Mammals can ‘choose’ sex of offspring, study finds

July 12, 2013

(Credit: Dylan/Wikimedia Commons)

A new study led by a researcher at the Stanford University School of Medicine shows that mammalian species can “choose” the sex of their offspring to beat the odds and produce extra grandchildren.

In analyzing 90 years of breeding records from the San Diego Zoo, the researchers were able to prove for the first time a fundamental theory of evolutionary biology: that mammals rely on some unknown physiologic mechanism to manipulate the sex ratios of their offspring as part of a highly adaptive evolutionary strategy.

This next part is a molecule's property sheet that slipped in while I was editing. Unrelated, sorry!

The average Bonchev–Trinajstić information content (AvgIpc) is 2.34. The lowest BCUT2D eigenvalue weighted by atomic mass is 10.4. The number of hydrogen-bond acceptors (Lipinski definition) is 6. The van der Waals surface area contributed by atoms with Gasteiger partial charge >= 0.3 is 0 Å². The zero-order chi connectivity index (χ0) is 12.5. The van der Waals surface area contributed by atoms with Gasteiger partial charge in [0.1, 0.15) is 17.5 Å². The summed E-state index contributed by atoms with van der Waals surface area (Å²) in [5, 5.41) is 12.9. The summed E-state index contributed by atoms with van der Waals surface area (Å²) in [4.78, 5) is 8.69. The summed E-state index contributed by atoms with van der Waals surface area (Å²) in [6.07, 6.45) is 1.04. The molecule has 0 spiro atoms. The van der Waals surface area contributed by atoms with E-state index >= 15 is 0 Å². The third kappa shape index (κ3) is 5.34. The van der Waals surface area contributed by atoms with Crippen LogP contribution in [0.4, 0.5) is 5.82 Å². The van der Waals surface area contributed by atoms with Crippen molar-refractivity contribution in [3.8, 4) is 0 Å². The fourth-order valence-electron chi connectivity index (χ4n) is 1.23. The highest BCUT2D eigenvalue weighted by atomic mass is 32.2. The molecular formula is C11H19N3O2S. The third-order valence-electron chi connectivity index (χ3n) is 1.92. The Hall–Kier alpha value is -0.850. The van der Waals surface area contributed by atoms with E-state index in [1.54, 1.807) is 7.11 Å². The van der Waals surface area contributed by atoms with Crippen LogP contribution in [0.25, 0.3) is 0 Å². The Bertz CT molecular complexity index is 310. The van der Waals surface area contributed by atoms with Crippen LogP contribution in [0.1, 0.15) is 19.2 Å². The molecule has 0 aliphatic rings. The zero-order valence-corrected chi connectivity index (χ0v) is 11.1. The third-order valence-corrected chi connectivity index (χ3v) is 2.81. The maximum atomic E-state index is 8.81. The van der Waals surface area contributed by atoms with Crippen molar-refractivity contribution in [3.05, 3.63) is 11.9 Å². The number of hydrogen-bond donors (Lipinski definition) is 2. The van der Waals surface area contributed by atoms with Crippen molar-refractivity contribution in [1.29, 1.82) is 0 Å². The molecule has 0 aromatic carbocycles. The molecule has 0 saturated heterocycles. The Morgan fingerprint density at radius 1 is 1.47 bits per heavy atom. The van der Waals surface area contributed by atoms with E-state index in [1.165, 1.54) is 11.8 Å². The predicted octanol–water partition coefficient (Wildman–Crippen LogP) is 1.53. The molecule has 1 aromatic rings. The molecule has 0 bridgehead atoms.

“This is one of the holy grails of modern evolutionary biology — finding the data which definitively show that when females choose the sex of their offspring, they are doing so strategically to produce more grandchildren,” said Joseph Garner, PhD.

Garner is an associate professor of comparative medicine and senior author of the study, published July 10 in PLOS ONE (open access). The results applied across 198 different species.

But how, in fact, do parents manipulate the sex of their offspring? Garner said the mechanism isn’t really known, though one theory holds that females can control the male-generating and female-generating sperm, which have different shapes, as they move through the mucous in the reproductive tract, selectively slowing down or speeding up the sperm they want to select.